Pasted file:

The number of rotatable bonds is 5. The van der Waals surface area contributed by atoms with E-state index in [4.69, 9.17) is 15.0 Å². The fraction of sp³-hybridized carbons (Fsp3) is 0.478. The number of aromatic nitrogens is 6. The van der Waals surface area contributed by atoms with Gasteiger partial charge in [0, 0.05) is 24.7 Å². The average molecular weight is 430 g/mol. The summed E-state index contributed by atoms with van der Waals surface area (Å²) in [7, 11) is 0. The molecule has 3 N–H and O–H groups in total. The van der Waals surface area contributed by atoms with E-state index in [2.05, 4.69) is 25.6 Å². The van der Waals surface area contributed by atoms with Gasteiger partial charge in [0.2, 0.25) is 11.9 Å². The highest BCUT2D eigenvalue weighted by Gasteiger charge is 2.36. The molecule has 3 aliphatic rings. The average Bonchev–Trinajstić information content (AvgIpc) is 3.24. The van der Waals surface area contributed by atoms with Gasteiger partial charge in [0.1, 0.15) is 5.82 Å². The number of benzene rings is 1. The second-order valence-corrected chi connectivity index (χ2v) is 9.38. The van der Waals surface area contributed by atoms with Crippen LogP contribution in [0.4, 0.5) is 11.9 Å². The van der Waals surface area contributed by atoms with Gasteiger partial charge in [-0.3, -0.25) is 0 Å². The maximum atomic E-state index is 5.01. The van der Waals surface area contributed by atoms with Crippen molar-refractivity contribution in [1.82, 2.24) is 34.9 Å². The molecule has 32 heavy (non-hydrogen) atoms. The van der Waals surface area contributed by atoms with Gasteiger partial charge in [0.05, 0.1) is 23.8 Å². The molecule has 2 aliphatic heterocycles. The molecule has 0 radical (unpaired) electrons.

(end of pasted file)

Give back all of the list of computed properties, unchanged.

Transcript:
The number of rotatable bonds is 5. The van der Waals surface area contributed by atoms with E-state index in [4.69, 9.17) is 15.0 Å². The fraction of sp³-hybridized carbons (Fsp3) is 0.478. The number of aromatic nitrogens is 6. The van der Waals surface area contributed by atoms with Gasteiger partial charge in [0, 0.05) is 24.7 Å². The average molecular weight is 430 g/mol. The summed E-state index contributed by atoms with van der Waals surface area (Å²) in [7, 11) is 0. The molecule has 3 N–H and O–H groups in total. The van der Waals surface area contributed by atoms with E-state index in [2.05, 4.69) is 25.6 Å². The van der Waals surface area contributed by atoms with Gasteiger partial charge in [0.2, 0.25) is 11.9 Å². The highest BCUT2D eigenvalue weighted by Gasteiger charge is 2.36. The molecule has 3 aliphatic rings. The average Bonchev–Trinajstić information content (AvgIpc) is 3.24. The van der Waals surface area contributed by atoms with Gasteiger partial charge in [0.1, 0.15) is 5.82 Å². The number of benzene rings is 1. The second-order valence-corrected chi connectivity index (χ2v) is 9.38. The van der Waals surface area contributed by atoms with Crippen LogP contribution in [0.4, 0.5) is 11.9 Å². The van der Waals surface area contributed by atoms with Gasteiger partial charge in [-0.3, -0.25) is 0 Å². The maximum atomic E-state index is 5.01. The van der Waals surface area contributed by atoms with Crippen molar-refractivity contribution in [1.82, 2.24) is 34.9 Å². The molecule has 32 heavy (non-hydrogen) atoms. The van der Waals surface area contributed by atoms with Gasteiger partial charge in [0.05, 0.1) is 23.8 Å². The molecule has 2 aliphatic heterocycles. The molecule has 0 radical (unpaired) electrons.